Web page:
Legend has it that St. Patrick himself once turned water into wine.

But transforming the Patron Saint of Ireland's holiday into something other than an occasion of mass intoxication?

Even a miracle worker like St. Pat might take a pass.

"Look, I like a drink. But there are crazies who go out on St. Patrick's Day and give the Irish a bad name," says Jackie Kelly of Cherry Hill.

Kelly, her husband, John, and other organizers of Philadelphia's first-ever "Sober St. Patrick's Day" say it will offer families, folks in recovery, and fans of traditional Irish music and dance a chance to celebrate in a booze-free milieu.

"It's going to be a great party, with a great vibe," Katherine Ball-Weir says while standing in the WHYY Public Media Commons.

The festivities will be held in the facility at 150 N. Sixth St. in Center City beginning at 4 p.m. Sunday. (For tickets, go to www.soberstpatricksday.org.)

Ball-Weir, of West Chester, is board chairwoman of the Delaware Valley chapter of Comhaltas Ceoltóirí Éireann ("a gathering of musicians in Ireland"), an international organization that promotes traditional Irish culture.

The CCE chapter is presenting the sober bash with assistance from Frank Daly, a Northeast Philadelphia resident who owns American Paddy's Productions, a company that stages Irish music concerts and special events.

Because it will immediately follow the city's venerable St. Patrick's Day Parade, the party will be an opportunity for families to continue enjoying Irish music without having to go to a bar, Ball-Weir says.

"It's just another way to celebrate," says Daly, noting that the party is not a political statement about alcohol.

"Our parade very much falls in line with this whole Sober St. Patrick's Day theme," says grand marshal Kathy McGee Burns - only the fourth woman to hold the position in the parade's 240-year history.

"There is no drinking allowed in our parade," the Lafayette Hill resident adds. "And if [participants] are drunk or boisterous, they're not invited back."

The first Sober St. Patrick's Day was held in New York City in 2012. Belfast, Northern Ireland, and American cities such as Richmond, Va., and Caspar, Wyo., followed; Dublin will make its debut along with Philadelphia this year.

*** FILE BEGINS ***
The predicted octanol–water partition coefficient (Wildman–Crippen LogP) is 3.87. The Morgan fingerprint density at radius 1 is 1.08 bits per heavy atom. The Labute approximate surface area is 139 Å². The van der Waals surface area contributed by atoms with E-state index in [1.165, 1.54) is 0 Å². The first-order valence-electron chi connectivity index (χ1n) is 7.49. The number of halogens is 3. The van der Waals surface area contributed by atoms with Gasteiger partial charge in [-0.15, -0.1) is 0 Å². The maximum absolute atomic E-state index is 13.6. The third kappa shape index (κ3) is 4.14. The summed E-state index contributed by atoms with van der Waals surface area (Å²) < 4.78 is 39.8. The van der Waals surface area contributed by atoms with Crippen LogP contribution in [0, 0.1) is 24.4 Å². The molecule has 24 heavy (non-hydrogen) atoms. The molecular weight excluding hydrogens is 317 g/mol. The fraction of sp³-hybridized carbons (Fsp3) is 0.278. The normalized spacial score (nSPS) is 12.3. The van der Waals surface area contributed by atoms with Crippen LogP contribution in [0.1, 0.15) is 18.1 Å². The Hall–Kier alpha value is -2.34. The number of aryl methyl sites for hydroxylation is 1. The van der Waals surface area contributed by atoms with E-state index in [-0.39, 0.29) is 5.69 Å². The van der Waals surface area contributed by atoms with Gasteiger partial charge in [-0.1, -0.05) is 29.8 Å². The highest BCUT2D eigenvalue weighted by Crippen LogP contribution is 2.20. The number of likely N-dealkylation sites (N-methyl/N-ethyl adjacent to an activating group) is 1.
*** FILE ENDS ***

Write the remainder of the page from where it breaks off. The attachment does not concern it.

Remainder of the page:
"The appeal is simple: People want to have a rip-roaring time and enjoy what the day is really about - which is to celebrate the depth of Irish culture," says William Spencer Reilly, founder and chairman of the New York event.

"We're not against people having a couple of drinks," Reilly adds. "We're against people getting wasted and making us look stupid."

In Philadelphia, the lineup of musicians and entertainers at the WHYY Public Media Commons will include the Emerald Isle Academy Dancers, award-winning fiddler Dylan Foley, and John Whelan, an esteemed player of the button accordion.

Whelan, who helped organize the first New York sober celebration, compares the events to the family-friendly First Night celebrations that have become alternatives to late-night New Year's Eve bashes.

"This is about taking back St. Patrick's Day," Whelan says from his home in Connecticut. "The holiday has become so diluted and so commercialized . . . [as if] the whole purpose is to go out and get as drunk as possible."

The participation of serious players of traditional and mostly acoustic Irish music has helped make the events work, Reilly says.

At least 500 people attended last year in New York; the WHYY space holds 300.

"It's not about beer, beer, beer, drink, drink, drink into a stupor," Kelly says. "It's great music and good clean fun."

My kind of party.